We decided on the Douglas Glacier route from Thunder Creek, and planned to summit Saturday before some bad weather came in Sunday morning. We would bring standard glacier gear plus a light rock rack for the summit block. The final 30m to the summit is 4th class in the summer and a bit exposed, and we expected if it was covered in rime, snow, and ice we would appreciate a rope.

Friday evening we met up at the Colonial campground and were heading up the trail by 4pm. The lower sections of trail were melted to ground and we hiked in trail runners and boots carrying skis and ski boots on our back. Progress was fast for the first three miles, and then intermittent snow started slowing us down. By mile 4.7 we ditched the trail runners and optimistically put the skis on. There were long stretches where skiing made sense, but still many melted-out sections where we had to take off skis. Also, after about mile six we encountered very frequent and long sections of massive blowdowns. After about twenty transitions we finally strapped the skis back on our packs to make it easier to crawl under, over, around, and through the blowdowns.

Bivy at Logan Creek
Bivy at Logan Creek
Fisher Creek Sunday morning
Fisher Creek Sunday morning
Crossing Fisher Creek
Crossing Fisher Creek

The blowdowns ended after Tricouni camp and we started skinning up steeper switchbacks to Junction Camp. By 12:30am we reached Logan Creek and called it quits for the night. That was close enough to the summit that we could reasonably do a camp-to-camp summit push, so didnt need to push any farther. We threw out bivy sacks and were soon asleep.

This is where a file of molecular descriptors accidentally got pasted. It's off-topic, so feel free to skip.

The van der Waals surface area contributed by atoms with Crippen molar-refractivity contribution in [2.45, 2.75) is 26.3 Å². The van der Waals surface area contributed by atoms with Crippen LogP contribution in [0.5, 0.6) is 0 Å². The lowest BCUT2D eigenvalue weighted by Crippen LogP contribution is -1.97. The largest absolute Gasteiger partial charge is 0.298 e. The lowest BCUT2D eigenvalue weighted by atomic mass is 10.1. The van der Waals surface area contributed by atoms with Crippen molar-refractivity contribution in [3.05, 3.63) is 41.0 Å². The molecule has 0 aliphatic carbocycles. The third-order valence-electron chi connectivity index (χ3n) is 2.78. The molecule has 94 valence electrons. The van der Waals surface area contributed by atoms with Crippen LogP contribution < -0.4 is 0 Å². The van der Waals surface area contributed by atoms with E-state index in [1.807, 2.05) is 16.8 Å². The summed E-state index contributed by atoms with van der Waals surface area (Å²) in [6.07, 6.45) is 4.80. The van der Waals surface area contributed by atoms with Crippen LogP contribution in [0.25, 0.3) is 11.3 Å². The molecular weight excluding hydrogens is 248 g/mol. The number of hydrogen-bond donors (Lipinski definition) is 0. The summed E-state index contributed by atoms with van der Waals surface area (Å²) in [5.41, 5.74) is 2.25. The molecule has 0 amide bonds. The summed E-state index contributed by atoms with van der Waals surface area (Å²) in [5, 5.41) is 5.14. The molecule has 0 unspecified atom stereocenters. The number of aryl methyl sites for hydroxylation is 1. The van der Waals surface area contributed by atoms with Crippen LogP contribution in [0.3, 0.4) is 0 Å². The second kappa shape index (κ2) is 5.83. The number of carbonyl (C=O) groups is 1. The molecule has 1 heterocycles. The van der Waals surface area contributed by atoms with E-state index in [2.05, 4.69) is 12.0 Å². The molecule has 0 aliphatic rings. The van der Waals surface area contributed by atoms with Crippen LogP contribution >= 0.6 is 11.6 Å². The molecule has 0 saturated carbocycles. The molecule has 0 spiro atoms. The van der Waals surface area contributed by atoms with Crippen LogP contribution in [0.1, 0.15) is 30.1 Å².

The rest was short, though, and after three hours of napping we packed back up and continued up the trail. As usual it was a bit difficult finding a winter trail in the dark, and I tried to use my GPS watch to help. I started out following some fresh bear tracks, but ended up going high and sidehilling. I think we lost some time but we eventually dropped back down to the creek and regained the trail.

Douglas Creek
Douglas Creek
Ragged Ridge
Ragged Ridge
Upper Douglas Creek
Upper Douglas Creek

As dawn began we crossed over Fisher Creek on a good snow bridge next to a destroyed hiker bridge. We continued up the north side of the creek through mostly-open forest until we reached the confluence with Douglas Creek around 7:30am. Ive read about some groups having difficulty crossing Fisher Creek here, but we had no problem in winter with plenty of snowbridge options.

The forest on the south side remained open and we soon found ourselves out in the open looking up at the Douglas Glacier. Stoke increased dramatically and I quickly forgot about my sleep deprivation. We skinned up icy snow to the pillbox and then zig zagged around it to the right. There was evidence of old avy debris, but it was well-covered and smoothed over with more recent snow.